Saturday, January 28th, 2023
Saturday, January 28th, 2023

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Brothers carry on winter whitetail feeding tradition

Field Editor

Isabella, Minn. For Joe and Tom Foster, every winter morning
starts with a good breakfast. At daybreak, they put out feed for
the dozens of white-tailed deer that spend the snowy months in the
coniferous forests surrounding the small, northeastern Minnesota
community of Isabella.

“The DNR calls this recreational deer feeding,” says Tom as he
pours a bucket of whole corn into one of nearly a dozen deer
feeders in his backyard. “But actually it’s a lot of work.”

The Foster brothers are continuing a more than 30-year-old
tradition of feeding deer in a winter yarding area that attracts
deer from 10 to 20 miles away. Joe says the feeding began in 1972,
when staff at the former Isabella Environmental Learning Center
(now Wolf Ridge ELC), started feeding deer for educational
purposes. Some financial support for that program came from the DNR
and the Minnesota Deer Hunters Association.

The Fosters started feeding deer during the snowy winter of
1988, when severe weather put whitetail survival at risk. Over the
next few years, feeding grew into a community activity, complete
with a local club and fundraisers.

“You start a little and it grows,” Joe says of deer feeding.

Several years ago, the brothers assumed the financial burden and
tasks of daily feeding at three locations: their neighboring
backyards, a shop site where they yard wood and store logging
equipment, and at a lake place fondly known as the Grouse
House.

They generally begin feeding the first of December, after
hunting seasons close, and keep it up until the snow melts in late
April.

They’ve been buying deer food from Dan’s Feed Bin in Superior,
Wis., since 1990. They get deliveries at 12 tons per load and
generally use 20 to 30 tons per winter. The feed is a mixture of
corn, oats, barley, molasses, and other ingredients. They also put
out about 250 bales of third crop alfalfa. Total cost for winter
feeding is about $4,000 per year.

Why do they do it?

“Personal gratification, I guess,” Tom says. “If you didn’t
enjoy doing it, you wouldn’t do it.”

Joe remembers the grim years of the late 1960s, when severe
winters caused the northeastern Minnesota deer population to crash.
Isabella has some of Minnesota’s longest and snowiest winters. Even
in this drought-stricken winter there is more than a foot of snow
on the ground. He wants to help the deer survive the harsh
months.

“I remember when there were no deer in this country,” Joe says.
“I don’t want my kids to go through that.”

The Foster brothers are deer hunters. Both have collections of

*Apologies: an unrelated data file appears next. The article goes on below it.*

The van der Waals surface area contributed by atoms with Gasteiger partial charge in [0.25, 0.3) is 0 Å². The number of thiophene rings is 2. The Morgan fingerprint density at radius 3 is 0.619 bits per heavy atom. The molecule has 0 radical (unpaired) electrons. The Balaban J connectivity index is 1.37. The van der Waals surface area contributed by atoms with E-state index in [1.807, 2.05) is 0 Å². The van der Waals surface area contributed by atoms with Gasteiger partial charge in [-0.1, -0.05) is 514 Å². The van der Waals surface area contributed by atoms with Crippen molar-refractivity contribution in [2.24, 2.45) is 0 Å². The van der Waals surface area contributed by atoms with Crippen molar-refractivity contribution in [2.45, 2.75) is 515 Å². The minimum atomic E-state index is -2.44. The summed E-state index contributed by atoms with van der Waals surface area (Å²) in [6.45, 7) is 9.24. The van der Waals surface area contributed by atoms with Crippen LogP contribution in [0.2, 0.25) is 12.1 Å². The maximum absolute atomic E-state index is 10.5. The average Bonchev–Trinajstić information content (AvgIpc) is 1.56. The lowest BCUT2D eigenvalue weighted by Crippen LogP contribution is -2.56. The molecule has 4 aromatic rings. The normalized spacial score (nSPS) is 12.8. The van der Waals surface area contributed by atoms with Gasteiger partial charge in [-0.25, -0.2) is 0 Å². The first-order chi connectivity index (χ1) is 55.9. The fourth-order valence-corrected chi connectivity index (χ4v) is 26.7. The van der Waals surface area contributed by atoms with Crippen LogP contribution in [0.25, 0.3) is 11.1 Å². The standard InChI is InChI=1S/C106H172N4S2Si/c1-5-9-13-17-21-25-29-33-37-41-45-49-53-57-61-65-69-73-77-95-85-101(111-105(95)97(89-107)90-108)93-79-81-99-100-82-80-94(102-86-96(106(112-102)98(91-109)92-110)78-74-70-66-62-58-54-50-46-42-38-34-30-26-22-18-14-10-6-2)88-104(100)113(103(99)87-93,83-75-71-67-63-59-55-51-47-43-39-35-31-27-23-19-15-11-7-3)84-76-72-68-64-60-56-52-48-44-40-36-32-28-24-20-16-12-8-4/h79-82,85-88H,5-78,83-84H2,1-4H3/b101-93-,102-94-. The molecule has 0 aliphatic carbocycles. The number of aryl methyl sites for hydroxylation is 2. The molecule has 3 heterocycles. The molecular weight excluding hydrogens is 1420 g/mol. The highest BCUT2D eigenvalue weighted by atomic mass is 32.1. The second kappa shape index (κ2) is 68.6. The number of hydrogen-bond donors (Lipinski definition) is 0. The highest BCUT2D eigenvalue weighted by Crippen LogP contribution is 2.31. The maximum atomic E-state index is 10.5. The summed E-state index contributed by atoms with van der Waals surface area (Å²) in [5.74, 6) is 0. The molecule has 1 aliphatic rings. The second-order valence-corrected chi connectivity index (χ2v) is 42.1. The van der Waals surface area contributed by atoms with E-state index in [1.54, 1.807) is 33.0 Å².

shed deer antlers they’ve collected in the area. They enjoy seeing
individual bucks they recognize return each year. They also keep
track of the success of area deer hunters. But it is an
appreciation of deer, rather than hunting, motivates them.

“I enjoy hunting,” says Tom. “But I don’t enjoy killing. As you
get older, you feel less need to prove yourself by shooting a
deer.”

Just down the road from the Grouse House, Joe points to a place
where federal wildlife biologists trap deer to outfit with radio
collars. The deer in Isabella, as well as the wolves that eat them,
have been subjects of decades of research. The Fosters see wolves
around Isabella and know they prey on the deer in the yards.

“I put it this way,” Joe says. “Everybody goes to the grocery
store. We expect the wolves are going to get some of the deer.”

While the deer that visit Isabella feeding stations have
contributed to researcher’s knowledge of wolves and whitetails, and
to the ecological education of school children, winter feeding has
come under fire from wildlife managers as a possible vector for
spreading chronic wasting disease. The Fosters believe CWD risks in
the north country are minimal, because there is a lack of deer and
elk farming and because the harsh environment removes weakened
animals from the herd.

In the northwoods, says Joe, the proven threat to whitetails is
Old Man Winter. Recent mild winters may have allowed northern deer
numbers to increase and reduced the need for deer feeding, but he
hopes any new deer feeding regulations intended to address CWD
concerns take the realities of northern Minnesota’s climate into
account.

Asks Joe, “If deer feeding was eliminated, how would you help
these animals in a bad winter?”

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